Psychologically

This is where people are beginning to notice that others are physically seeing them in return, even if "I am not looking". Thus they begin to ask for information about that which they cannot see. The maturing of the interior senses continues here, and there is yet little capacity to determine the difference between what is experienced in the visual and auditory imagination and what the exterior senses experience. A trauma at this level could support the same struggles that we see at late first person perspective, Opportunist—however this is now on a collective level, so their imaginations bring in what they think other people are imagining as true, not only what they are imagining for themselves. They may not be able to tell the difference between what they are imagining, (which they can't distinguish from what they are actually seeing, hearing and feeling), from what others are imagining—or seeing hearing and feeling—thus concrete projection on others is born. This is very common, but a trauma at this level could support bullying and other harmful projections on others or ambivalent attachment—which is a very narrow range of what is acceptable reciprocally, with highly defined rules of what will be acceptable.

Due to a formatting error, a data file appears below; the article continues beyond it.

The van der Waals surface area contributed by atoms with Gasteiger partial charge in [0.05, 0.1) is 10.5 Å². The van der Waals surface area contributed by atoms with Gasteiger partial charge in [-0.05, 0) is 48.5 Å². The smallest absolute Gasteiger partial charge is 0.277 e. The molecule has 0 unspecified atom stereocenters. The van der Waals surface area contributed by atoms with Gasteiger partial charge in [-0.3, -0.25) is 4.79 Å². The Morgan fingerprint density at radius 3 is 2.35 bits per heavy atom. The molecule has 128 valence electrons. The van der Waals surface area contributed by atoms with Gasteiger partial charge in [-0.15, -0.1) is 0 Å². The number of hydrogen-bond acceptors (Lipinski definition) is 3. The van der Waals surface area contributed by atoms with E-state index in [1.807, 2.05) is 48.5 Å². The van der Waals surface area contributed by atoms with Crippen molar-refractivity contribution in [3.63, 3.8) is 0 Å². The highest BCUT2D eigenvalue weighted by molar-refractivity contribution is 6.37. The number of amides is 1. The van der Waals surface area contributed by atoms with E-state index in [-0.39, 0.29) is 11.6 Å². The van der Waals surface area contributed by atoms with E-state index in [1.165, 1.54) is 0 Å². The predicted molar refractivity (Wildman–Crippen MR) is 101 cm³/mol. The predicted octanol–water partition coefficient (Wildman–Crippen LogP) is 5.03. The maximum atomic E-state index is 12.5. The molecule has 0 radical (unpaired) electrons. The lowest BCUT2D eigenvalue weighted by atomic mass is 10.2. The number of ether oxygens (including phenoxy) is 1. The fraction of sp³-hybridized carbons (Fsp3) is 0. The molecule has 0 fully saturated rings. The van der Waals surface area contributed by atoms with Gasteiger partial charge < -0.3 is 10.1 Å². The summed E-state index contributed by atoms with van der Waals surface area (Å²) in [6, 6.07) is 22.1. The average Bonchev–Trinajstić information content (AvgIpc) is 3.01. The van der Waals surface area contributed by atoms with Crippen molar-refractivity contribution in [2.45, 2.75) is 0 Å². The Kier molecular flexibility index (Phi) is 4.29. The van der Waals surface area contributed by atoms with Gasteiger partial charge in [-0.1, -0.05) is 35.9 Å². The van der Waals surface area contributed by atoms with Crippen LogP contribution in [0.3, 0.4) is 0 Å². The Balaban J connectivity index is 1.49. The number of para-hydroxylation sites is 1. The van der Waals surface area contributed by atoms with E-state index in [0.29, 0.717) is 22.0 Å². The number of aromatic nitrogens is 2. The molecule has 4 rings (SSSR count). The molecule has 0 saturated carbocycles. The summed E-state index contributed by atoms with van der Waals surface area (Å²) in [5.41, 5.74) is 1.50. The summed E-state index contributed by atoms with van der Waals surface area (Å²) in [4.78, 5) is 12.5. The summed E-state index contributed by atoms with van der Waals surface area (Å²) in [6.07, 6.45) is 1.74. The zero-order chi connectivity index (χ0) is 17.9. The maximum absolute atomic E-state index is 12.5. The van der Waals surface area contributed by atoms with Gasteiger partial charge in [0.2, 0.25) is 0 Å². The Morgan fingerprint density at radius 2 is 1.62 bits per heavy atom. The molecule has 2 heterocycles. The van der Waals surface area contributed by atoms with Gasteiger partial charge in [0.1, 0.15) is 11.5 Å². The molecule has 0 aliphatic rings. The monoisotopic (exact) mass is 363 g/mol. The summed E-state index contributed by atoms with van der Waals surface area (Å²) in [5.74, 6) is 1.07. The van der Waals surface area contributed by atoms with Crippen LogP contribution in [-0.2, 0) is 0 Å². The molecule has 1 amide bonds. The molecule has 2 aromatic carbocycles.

At the later part of this level, children begin to discern the difference between their own imaginations and what they see, hear, feel externally, and reciprocal love and care typically begin to arise with others that are close to them. A trauma at this level might dampen the ability to give and receive love and care for others appropriately, either over or under extending love and care for others, or being able only to give or to only receive.

Borderline affects can also arise here when trauma and a lack of a secure base can create fusion and merger with the other and an inability to emotionally regulate or begin to understand the mind of the other.

Early understanding of roles happens at this stage, and with aberrant family dynamics, where healthy roles don't get appropriate attention, the child may take on ones that will get attention, such as a joker, a hero, a golden child, a rebel, withdrawn, mother role, etc. These roles can become locked in so that the child only receives attention when they are activated and the child can start to develop a "false" self.

As well, here is where rules are first learned but they aren't able to discern yet a hierarchy of rules. With trauma or family aberration, the child or adult at this age may treat all rules with the same harshness; thus a very small incident may be treated the same as a destructive one. They may insist on the following of exterior rules that have been inculcated by the group they are identified with. The pathology here is fusing with the other and an inability to differentiate; being joined-at-the-hip, so to speak—and following the crowd even if what they are doing goes against their own moral code. This can lead to guilt and shame syndromes. As well this is where the most severe fundamentalist leanings come, where rules and punishments have no hierarchy, and thus all may be treated with the same consequences.

None the less, reciprocity supports the beginning delay of gratification which may be erratic and unstable without support.